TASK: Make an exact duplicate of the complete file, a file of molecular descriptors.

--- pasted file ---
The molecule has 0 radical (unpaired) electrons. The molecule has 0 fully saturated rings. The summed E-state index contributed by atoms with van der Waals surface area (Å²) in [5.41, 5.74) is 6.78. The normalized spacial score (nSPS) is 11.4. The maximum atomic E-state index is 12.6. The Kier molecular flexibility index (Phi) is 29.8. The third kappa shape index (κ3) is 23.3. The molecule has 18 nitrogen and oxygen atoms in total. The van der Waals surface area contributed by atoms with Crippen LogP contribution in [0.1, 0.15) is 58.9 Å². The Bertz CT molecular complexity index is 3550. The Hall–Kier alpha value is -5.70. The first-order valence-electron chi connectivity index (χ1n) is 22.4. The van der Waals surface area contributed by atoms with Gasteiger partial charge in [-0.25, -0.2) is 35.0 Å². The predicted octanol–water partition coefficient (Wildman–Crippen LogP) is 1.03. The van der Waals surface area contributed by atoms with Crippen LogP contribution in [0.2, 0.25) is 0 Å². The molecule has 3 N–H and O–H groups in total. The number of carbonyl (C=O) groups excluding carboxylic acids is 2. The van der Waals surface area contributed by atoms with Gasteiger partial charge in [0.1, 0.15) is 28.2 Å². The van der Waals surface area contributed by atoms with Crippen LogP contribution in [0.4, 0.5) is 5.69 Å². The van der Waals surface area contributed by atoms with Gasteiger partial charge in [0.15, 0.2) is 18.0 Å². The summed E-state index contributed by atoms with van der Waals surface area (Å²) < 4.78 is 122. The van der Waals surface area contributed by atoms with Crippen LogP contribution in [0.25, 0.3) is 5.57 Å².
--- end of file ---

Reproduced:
The molecule has 0 radical (unpaired) electrons. The molecule has 0 fully saturated rings. The summed E-state index contributed by atoms with van der Waals surface area (Å²) in [5.41, 5.74) is 6.78. The normalized spacial score (nSPS) is 11.4. The maximum atomic E-state index is 12.6. The Kier molecular flexibility index (Phi) is 29.8. The third kappa shape index (κ3) is 23.3. The molecule has 18 nitrogen and oxygen atoms in total. The van der Waals surface area contributed by atoms with Crippen LogP contribution in [0.1, 0.15) is 58.9 Å². The Bertz CT molecular complexity index is 3550. The Hall–Kier alpha value is -5.70. The first-order valence-electron chi connectivity index (χ1n) is 22.4. The van der Waals surface area contributed by atoms with Gasteiger partial charge in [-0.25, -0.2) is 35.0 Å². The predicted octanol–water partition coefficient (Wildman–Crippen LogP) is 1.03. The van der Waals surface area contributed by atoms with Crippen LogP contribution in [0.2, 0.25) is 0 Å². The molecule has 3 N–H and O–H groups in total. The number of carbonyl (C=O) groups excluding carboxylic acids is 2. The van der Waals surface area contributed by atoms with Gasteiger partial charge in [0.1, 0.15) is 28.2 Å². The van der Waals surface area contributed by atoms with Crippen LogP contribution in [0.4, 0.5) is 5.69 Å². The van der Waals surface area contributed by atoms with Gasteiger partial charge in [0.15, 0.2) is 18.0 Å². The summed E-state index contributed by atoms with van der Waals surface area (Å²) < 4.78 is 122. The van der Waals surface area contributed by atoms with Crippen LogP contribution in [0.25, 0.3) is 5.57 Å².